From the midweek Morning Jolt:
The Clintons’ Mysterious, Secret Shell Corporation
The newly released financial files on Bill and Hillary Rodham Clinton’s growing fortune omit a company with no apparent employees or assets that the former president has legally used to provide consulting and other services, but which demonstrates the complexity of the family’s finances.
Because the company, WJC, LLC, has no financial assets, Hillary Clinton’s campaign was not obligated to report its existence in her recent financial disclosure report, officials with Bill Clinton’s private office and the Clinton campaign said. They were responding to questions by The Associated Press, which reviewed corporate documents.
The officials, who spoke on condition of anonymity because they were not authorized to provide private details of the former president’s finances on the record, said the entity was a “pass-through” company designed to channel payments to the former president.
Gabriel Malor contemplates the sorts of questions that the press would ask Hillary, if the queen ever lowered herself to taking questions from the rabble:
“Secretary Clinton, did you get tax advantages from your use of a shell corporation?”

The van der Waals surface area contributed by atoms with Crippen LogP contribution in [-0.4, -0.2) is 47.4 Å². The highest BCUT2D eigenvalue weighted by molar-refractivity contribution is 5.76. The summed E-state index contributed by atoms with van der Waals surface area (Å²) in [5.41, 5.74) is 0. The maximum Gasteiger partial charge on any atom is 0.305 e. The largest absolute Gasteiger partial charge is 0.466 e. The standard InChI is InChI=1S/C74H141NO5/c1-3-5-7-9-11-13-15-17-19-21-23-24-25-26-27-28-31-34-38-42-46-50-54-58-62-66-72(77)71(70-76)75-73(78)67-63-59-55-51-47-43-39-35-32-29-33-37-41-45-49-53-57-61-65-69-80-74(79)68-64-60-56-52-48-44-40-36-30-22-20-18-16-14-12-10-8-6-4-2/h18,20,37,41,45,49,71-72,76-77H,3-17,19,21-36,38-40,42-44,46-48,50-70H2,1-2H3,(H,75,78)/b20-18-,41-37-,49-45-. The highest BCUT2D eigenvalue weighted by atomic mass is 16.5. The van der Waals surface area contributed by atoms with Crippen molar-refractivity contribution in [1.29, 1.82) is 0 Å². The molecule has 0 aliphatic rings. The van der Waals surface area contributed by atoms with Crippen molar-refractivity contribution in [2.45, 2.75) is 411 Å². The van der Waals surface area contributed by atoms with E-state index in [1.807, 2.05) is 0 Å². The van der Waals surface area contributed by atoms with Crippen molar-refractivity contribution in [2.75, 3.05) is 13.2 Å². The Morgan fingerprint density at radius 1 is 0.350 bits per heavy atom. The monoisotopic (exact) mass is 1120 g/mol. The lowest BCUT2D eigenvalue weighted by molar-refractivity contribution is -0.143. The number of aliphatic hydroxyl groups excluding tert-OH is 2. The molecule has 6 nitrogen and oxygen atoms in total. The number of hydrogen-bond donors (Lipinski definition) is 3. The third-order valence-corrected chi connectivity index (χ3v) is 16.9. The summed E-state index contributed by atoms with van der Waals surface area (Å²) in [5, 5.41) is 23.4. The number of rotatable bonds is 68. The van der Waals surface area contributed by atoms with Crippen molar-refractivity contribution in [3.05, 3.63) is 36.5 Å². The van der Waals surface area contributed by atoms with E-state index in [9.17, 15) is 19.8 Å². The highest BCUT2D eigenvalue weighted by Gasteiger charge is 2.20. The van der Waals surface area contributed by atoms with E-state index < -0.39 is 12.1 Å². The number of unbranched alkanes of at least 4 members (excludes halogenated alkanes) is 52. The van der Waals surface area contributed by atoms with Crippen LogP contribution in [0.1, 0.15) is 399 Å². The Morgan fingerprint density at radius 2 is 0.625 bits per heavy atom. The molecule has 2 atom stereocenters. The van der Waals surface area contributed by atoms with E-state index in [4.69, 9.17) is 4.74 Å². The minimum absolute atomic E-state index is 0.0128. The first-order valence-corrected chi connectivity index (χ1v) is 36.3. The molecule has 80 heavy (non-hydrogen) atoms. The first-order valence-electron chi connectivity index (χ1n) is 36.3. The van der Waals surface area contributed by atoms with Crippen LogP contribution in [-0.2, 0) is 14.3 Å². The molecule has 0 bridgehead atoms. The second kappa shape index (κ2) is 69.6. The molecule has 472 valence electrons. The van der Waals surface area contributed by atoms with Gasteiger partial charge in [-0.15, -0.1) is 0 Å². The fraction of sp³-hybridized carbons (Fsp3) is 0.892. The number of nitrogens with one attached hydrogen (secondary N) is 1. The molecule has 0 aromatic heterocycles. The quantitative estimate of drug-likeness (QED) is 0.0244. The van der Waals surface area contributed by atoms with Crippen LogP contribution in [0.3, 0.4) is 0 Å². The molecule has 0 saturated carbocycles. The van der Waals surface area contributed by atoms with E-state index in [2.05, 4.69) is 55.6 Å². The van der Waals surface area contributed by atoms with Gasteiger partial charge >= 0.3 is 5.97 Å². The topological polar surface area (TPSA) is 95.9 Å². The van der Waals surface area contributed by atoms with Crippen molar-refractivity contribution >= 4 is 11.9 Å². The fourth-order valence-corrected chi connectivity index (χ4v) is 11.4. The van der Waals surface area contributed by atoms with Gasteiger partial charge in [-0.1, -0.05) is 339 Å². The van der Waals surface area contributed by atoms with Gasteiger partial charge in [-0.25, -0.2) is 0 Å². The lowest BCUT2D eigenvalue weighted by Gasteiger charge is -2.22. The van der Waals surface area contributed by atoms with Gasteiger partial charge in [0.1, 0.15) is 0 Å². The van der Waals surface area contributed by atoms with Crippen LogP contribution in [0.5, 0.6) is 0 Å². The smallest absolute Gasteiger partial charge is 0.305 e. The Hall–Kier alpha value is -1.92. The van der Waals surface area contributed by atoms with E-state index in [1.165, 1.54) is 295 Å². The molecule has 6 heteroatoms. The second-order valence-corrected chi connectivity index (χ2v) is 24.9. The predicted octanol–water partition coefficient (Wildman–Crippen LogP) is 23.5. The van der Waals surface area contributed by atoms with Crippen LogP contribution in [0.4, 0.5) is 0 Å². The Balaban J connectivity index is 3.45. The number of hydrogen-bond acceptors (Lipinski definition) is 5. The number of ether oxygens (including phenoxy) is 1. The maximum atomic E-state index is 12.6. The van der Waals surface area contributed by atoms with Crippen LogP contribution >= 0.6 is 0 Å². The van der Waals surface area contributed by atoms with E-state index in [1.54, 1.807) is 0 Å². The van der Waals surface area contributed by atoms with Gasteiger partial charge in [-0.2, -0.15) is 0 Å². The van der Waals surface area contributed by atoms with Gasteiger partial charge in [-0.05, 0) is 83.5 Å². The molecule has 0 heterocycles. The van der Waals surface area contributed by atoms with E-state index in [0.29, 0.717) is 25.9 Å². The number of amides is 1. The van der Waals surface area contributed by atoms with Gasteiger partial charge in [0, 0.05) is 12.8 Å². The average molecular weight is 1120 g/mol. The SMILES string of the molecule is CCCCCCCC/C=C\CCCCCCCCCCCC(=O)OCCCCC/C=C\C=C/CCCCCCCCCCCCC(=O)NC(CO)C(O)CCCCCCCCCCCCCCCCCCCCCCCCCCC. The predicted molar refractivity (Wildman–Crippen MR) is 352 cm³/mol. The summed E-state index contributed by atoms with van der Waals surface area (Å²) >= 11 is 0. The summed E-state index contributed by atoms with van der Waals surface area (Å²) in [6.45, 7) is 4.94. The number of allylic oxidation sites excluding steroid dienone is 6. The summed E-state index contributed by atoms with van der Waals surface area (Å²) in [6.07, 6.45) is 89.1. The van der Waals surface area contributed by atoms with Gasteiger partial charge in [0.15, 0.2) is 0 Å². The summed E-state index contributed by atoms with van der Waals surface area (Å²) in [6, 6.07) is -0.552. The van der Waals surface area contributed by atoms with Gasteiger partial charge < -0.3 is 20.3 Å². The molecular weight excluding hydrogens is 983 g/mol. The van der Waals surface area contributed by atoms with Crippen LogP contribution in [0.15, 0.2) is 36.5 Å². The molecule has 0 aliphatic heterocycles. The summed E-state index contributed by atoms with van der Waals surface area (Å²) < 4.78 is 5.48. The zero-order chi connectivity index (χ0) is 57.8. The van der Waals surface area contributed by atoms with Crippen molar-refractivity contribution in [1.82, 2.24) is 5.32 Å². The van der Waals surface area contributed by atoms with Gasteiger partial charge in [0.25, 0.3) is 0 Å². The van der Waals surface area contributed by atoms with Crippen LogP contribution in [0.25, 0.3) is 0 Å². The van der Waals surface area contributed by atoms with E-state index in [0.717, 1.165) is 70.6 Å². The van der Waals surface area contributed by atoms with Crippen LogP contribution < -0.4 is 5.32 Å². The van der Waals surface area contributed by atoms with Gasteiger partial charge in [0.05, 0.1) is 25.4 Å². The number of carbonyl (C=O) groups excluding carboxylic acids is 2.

“Secretary Clinton, were the payments made through your shell corporation from foreign governments? What about during your time at State?”
“Sec. Clinton, were you or your husband getting paid by foreign nationals through this shell corporation while you were secretary of state?”
He concludes, “By definition, the Clintons’ shell corporation must be ignored for the greater good. That’s always the progressives’ bottom line.”
Remember, three years ago, being secretive about your wealth was considered ipso facto evidence that you were a tax cheat. Here’s Vanity Fair, back in August 2012:
Romney, with an estimated net worth as high as $250 million (he won’t reveal the exact amount), will be one of the richest people ever to be nominated for president. Given his reticence to discuss his wealth, it’s only natural to wonder how he got it, how he invests it, and if he pays all his taxes on it.
Even if WJC LLC is perfectly legal, any maneuvering for tax advantage should be thrown in the face of a candidate who declares, “the rich are not paying their fair share” and “there are rich people everywhere, and yet they do not contribute to the growth of their own countries.”